What is a Waiver of Subrogation and how does it effect restoration contractors?

October 6, 2016

Common client requests for restoration contractors are for types of liability insurance. Clients have increasingly been requesting a waiver of subrogation to go along with their professional liability insurance or general liability insurance policies. So, what exactly is a waiver of subrogation?

 

What is subrogation?

Subrogation, in the simplest of terms, is when an insured party agrees to have the insurer cover the losses incurred by a third party. The insurer then inherits the right to recover those losses from the third party responsible for the loss for a paid claim.

  • For example, suppose you and your client face a common lawsuit for negligence. Part of that claim alleges you were faulty in delivering your services and part of it alleges fault due to your client’s faulty services. A judgment may be awarded that your insurance company pays in full in order to release you from the claim. However, if your client was also partially responsible for the loss, you would have the right to recover the part of the loss that is their fault. But, since your insurance company has paid the full amount on your behalf, they now inherit your right to recover that portion of the loss. The insurance company can in turn seek to recover damages directly from your client or their insurance company.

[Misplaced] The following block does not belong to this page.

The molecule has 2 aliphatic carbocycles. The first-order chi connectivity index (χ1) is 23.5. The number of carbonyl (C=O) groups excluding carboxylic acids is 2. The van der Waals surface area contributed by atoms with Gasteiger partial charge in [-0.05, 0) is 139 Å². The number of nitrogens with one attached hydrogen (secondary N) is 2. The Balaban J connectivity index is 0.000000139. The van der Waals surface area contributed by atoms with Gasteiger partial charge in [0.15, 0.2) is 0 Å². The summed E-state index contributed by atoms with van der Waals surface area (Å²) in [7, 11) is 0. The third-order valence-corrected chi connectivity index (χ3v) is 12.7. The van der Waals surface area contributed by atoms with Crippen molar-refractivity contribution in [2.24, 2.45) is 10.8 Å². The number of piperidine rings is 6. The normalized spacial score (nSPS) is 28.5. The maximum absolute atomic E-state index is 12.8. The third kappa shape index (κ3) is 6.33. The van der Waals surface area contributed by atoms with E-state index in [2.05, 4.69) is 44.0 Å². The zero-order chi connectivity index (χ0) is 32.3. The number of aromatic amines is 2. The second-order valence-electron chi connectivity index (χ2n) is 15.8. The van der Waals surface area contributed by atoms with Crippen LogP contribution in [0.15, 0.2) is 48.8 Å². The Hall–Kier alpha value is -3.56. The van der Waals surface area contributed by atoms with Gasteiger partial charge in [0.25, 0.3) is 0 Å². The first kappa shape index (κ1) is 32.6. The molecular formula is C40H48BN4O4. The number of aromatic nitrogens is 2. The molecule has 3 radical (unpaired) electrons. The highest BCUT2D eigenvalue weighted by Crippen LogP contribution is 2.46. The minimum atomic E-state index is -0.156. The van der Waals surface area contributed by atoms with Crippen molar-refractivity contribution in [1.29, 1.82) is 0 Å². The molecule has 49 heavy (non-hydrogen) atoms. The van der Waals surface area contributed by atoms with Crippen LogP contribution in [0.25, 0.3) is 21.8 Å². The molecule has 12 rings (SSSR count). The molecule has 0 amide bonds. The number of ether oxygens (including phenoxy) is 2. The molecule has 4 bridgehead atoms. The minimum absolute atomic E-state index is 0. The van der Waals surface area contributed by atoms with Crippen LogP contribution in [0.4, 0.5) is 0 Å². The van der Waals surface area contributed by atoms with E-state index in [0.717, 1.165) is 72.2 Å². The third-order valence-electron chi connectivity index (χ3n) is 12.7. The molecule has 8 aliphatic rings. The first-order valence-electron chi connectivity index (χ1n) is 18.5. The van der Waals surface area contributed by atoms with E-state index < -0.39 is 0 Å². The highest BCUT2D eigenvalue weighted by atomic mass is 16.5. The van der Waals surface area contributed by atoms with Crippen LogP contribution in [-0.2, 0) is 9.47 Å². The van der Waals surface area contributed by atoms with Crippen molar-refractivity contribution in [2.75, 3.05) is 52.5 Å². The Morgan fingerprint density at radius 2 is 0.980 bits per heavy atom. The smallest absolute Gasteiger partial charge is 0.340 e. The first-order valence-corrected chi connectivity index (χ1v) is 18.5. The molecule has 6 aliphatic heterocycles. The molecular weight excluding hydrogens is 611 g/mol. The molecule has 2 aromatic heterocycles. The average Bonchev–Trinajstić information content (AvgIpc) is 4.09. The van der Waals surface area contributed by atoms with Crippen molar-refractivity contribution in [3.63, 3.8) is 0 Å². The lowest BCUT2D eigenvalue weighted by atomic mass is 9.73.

What does it mean to waive this right to subrogation?

 

A waiver of subrogation is when the right of subrogation is relinquished. Clients that want your business to waive your rights of subrogation want peace of mind that they will not be held liable for damages if they are somehow partially responsible for a loss.

This waiver of subrogation prevents your business (and your insurance company) from seeking a share of any damages paid, eliminating potential business conflicts between your business and client.

 

How do I obtain one?

A waiver of subrogation request can typically be accommodated on most general liability policies. Since you are giving up your right to recover any losses, your insurance company now has fewer rights to recover any loss they might pay. This increases their exposure will probably lead to a higher premium.

 

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